I just think people should be kinder to each other, and more respectful to the world we live in. I am happy to create an environment for this social experiment that is underscored by love, and if someone is rude, they are not invited to play. Privileged people can not buy their way in with anything other than mutual respect. Being friendly is a currency. I’m all about it!! I was born and raised in East Coast cities, I am a New York Italian. For years I was fighting and angry, and then I came to California and over years of self discovery I figured out how to love more and hate less. I turned off my TV in the 90’s, I don’t look at newspapers or magazines, and I only started using the internet regularly in December. I have avoided the conditioning to hate and instead encourage people to love each other. I can’t require kindness in the rules to the Hook-Up Truck, but I can turn anyone away.

A lot of media has been attracted to the fact that this is a truck for sexyfuntimes. I think it’s interesting that there’s a camera-ready option- sort of a exploration of privacy and surveillance, public sex versus private sex and where they intersect. Talk to me about your artist statement — am I on the right path?

Yes! This is a game for adults to play with their mind and body, it’s meant to be fun. The room being decontextualized, in a truck, on the street is very thrilling in addition to the pleasure of the sex. Using a camera is just another step for the daring (and consenting!) to make as much of the experience as possible. It really is whatever you want it to be.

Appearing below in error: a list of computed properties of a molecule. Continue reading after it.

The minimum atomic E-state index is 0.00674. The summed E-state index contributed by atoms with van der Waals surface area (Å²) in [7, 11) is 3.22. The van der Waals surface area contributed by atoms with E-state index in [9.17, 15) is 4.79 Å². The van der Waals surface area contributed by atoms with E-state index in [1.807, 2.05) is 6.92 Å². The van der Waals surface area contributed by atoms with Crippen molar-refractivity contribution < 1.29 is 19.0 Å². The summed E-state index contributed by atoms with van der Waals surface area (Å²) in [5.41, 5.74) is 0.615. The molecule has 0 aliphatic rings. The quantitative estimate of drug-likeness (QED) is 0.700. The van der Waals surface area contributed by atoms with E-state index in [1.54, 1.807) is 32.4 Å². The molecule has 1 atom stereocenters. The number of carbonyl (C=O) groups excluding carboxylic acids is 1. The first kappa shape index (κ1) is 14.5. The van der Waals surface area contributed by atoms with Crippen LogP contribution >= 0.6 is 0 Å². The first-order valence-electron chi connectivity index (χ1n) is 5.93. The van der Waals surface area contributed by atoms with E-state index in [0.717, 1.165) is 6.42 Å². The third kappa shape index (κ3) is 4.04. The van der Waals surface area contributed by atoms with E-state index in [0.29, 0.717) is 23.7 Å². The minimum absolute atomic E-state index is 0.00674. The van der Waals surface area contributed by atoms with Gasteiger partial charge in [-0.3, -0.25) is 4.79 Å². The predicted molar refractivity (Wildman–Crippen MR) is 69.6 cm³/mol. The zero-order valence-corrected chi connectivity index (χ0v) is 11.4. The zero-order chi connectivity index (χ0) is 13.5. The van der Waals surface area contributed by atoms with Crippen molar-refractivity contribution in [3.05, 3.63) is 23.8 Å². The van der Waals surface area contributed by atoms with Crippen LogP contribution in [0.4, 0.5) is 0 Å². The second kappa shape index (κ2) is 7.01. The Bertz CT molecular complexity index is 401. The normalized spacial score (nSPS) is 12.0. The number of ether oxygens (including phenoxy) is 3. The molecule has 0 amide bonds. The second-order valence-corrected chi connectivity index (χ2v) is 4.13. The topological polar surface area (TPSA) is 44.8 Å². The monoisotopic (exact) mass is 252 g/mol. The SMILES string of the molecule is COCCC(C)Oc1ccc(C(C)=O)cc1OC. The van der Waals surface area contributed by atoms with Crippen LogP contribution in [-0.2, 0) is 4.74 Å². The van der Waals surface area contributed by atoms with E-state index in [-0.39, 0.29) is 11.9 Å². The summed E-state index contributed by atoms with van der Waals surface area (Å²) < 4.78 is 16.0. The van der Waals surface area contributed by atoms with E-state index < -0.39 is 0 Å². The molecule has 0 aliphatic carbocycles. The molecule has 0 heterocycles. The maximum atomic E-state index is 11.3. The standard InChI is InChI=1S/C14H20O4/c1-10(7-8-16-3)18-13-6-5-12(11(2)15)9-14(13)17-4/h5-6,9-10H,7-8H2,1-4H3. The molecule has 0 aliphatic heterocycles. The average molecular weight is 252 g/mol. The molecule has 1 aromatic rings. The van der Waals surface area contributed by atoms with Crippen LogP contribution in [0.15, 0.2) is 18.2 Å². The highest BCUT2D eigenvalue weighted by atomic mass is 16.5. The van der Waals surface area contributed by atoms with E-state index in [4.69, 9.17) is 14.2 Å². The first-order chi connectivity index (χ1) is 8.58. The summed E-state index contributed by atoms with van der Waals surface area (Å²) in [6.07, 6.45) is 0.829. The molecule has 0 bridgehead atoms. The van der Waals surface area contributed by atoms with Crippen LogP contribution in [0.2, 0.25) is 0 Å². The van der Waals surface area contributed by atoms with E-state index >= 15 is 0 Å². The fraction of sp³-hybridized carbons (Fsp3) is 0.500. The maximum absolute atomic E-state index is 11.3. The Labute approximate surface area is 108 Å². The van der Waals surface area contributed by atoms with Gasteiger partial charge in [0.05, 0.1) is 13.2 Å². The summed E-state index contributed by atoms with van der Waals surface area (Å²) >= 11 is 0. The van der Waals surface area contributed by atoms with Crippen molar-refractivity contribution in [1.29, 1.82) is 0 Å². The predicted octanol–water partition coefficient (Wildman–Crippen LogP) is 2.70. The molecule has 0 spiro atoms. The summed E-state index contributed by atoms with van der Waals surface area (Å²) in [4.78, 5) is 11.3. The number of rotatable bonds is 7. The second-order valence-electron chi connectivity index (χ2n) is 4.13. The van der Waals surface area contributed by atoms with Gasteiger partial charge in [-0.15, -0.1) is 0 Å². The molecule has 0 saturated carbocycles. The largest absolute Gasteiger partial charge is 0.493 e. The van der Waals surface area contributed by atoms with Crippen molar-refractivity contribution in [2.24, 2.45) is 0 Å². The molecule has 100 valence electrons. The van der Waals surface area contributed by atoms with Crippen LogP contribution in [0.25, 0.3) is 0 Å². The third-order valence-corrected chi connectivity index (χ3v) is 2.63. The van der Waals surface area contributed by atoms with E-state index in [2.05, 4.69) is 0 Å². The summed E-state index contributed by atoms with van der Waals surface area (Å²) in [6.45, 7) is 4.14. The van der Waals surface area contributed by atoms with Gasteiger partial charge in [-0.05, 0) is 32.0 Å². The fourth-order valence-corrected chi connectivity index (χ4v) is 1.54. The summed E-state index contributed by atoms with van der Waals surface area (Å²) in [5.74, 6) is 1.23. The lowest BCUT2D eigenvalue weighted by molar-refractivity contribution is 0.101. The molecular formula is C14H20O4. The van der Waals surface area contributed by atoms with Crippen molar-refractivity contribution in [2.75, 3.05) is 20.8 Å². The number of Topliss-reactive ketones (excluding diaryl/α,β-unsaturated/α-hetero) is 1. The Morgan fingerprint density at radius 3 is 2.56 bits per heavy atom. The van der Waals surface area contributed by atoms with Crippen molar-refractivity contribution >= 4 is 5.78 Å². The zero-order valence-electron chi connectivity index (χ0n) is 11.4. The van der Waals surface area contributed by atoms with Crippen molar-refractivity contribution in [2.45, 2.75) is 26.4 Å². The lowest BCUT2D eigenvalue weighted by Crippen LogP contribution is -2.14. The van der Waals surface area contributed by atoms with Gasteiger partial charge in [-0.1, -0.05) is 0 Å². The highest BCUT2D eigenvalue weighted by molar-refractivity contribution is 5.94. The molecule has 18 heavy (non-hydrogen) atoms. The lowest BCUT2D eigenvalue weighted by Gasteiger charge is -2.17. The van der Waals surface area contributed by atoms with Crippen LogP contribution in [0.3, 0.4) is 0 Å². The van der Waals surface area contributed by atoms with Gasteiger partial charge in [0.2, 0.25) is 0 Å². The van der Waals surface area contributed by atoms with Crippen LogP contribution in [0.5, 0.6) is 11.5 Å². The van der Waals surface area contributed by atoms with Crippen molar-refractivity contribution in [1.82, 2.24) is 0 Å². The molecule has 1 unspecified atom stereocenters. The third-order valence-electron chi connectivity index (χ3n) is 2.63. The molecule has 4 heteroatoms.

I’m also totally fascinated by your statement on your about page that the Hook-Up Truck facilitates discussions about “biased notions of germs and sluts.” I’ve been doing a lot of writing against AB 1576, a bill mandating condoms for porn performers, that I think speaks to similar biases and fears. Please talk more on this!

Some of the articles written about The Hook-Up Truck, and many of the comments from people, are exclamations of disgust regarding their concerns over the cleanliness of the room, or slut shaming me. Why do these people think sex is dirty, and bold women are sluts? Because misconceptions are cultivated to control people. Sadly, people are so worried about how clean our meeting room is, yet no one is talking about how clean the gas station toilets are! Never mind the REAL news issues, like the child labor that made our sneakers, or the animal torture of factory farming, or the global environmental crisis that should be eclipsing every other concern. But no. The hater-nation is stuck in their petty misconceptions.

Well, not terribly surprising, considering a lot of our media is a diversion from actual issues, right? SIGH. Anyway, my last question is that 30 minutes seems like a particularly specific amount of time. It’s not quite a quickie, but also not quite a full on sex session. What made you settle on a half an hour?

The time was specified to allow for the environmental adjustments one might need to get comfortable, and then a good wham-bam thank you ma’am!! Really, 30 minutes is just perfect in a room that feels like a cross between a childhood fort, and a strip club.


I have not yet gotten a chance to try out the Hook-Up Truck yet, but they’re taking bookings for the summer and you can bet I’ll be giving it a go. I may have lined up two hot dates already … not that I’m eager or anything! Maybe this will be the the nudge I need to try out Tinder – having a neutral spot for a sexytimes test run is kind of amazing. Then I can decide if I want them to know where I live, depending on their, erm, “performance”…

Spy is also seeking sponsors for the Hook-Up Truck so she can make it even more incredible, with trucks in several major cities. Will there be more art inside? Different furniture, perhaps? I can’t wait to find out. Potential sponsors and art patrons can contact Spy via [email protected]!

Read more from Kitty on KittyStryker.com.

[Image of San Francisco via Shutterstock]